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August 12, 2004
Several Wolverines Stepping Up
Which freshmen passed the eyeball test? Who are the most likely to play in their teammates' opinions? Who's the guy you haven't heard enough about, but likely will this year? We answer those questions and many more here in this media day segment, providing several interesting tidbits picked up Thursday outside the locker room on David Underwood, "Michigan Mike" Hart, many of the other freshmen and others.
First, though, to the running back situation, where some assumed a "by committee" approach was a foregone conclusion. That was before Underwood reported at 215 pounds, 10 pounds lighter than last year's playing weight. The difference? A sense of urgency he didn't have last year, running backs coach Fred Jackson said Thursday, mainly because he entered with the "I'm Chris Perry's backup" mentality.
If the season were to start tomorrow, Jackson said, Underwood would be "the guy" thanks to his desperation mode. "He's been good," said Jackson. "He's been very good."
Underwood had another explanation for his improved conditioning. "No more Number 4 [combo] at McDonald's," he laughed.
The freshmen backs, meanwhile, have both been impressive in the early going. Max Martin weighed in at a less-than-expected 201 pounds but is "a cross between Chris Perry and Anthony Thomas," Jackson said, while Hart is listed at 194 pounds. Hart insisted in the spring he'd been hovering around the 190 mark, but Jackson was nonetheless surprised at how thick he was.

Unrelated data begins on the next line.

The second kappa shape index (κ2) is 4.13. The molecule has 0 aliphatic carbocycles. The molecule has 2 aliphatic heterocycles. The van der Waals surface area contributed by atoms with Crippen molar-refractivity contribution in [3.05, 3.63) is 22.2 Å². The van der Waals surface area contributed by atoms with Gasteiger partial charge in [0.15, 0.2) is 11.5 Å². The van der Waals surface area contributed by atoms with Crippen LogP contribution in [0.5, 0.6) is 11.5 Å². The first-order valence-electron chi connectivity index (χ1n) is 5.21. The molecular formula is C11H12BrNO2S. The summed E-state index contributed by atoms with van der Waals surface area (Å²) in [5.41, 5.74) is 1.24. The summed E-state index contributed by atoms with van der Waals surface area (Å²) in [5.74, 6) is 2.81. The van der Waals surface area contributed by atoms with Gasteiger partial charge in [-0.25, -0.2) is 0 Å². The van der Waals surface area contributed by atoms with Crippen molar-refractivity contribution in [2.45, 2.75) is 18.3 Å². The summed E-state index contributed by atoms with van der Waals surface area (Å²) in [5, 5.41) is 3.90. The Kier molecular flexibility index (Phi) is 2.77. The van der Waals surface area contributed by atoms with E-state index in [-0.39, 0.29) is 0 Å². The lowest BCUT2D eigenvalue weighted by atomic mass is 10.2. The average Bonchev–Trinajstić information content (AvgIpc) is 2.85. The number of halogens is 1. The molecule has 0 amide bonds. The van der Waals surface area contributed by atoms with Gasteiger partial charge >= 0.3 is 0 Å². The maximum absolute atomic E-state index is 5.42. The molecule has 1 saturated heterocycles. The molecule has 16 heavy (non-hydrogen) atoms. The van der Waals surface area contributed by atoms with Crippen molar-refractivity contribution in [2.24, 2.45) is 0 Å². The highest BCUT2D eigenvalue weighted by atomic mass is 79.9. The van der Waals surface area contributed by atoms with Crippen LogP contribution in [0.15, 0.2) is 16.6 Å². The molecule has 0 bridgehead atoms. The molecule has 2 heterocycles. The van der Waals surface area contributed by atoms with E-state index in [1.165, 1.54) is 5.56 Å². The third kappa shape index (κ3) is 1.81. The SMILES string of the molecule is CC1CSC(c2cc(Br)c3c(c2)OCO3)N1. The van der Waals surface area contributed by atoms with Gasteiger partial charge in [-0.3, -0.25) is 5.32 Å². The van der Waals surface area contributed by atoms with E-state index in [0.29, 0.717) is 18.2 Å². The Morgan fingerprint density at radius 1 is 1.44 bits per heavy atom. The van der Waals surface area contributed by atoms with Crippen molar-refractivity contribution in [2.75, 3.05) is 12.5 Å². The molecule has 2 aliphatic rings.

The early word on Hart, from Jackson - he plays lower than his 5-foot-9 height ("if that makes any sense," Jackson laughed), and has extremely quick feet, even at the collegiate level. In fact, Jackson said, only one back he's coached - Tshimanga Biakabutuka - is in Hart's class in that category.
Hart remains adamant he wants to play early, and is working hard toward that goal -- a few of his teammates simply shook their heads when asked about some of his moves. In the meantime, Jackson was shaking his head about another true freshman - Roger Allison. Jackson called Allison "unbelievable," adding the Lake Orion native has a chance to be "the best fullback we've ever had here." High praise indeed given he's only been hitting for a week, but it's deserved, Scott McClintock insisted, noting going head on with Allison is like meeting a runaway semi at the bottom of a mountain.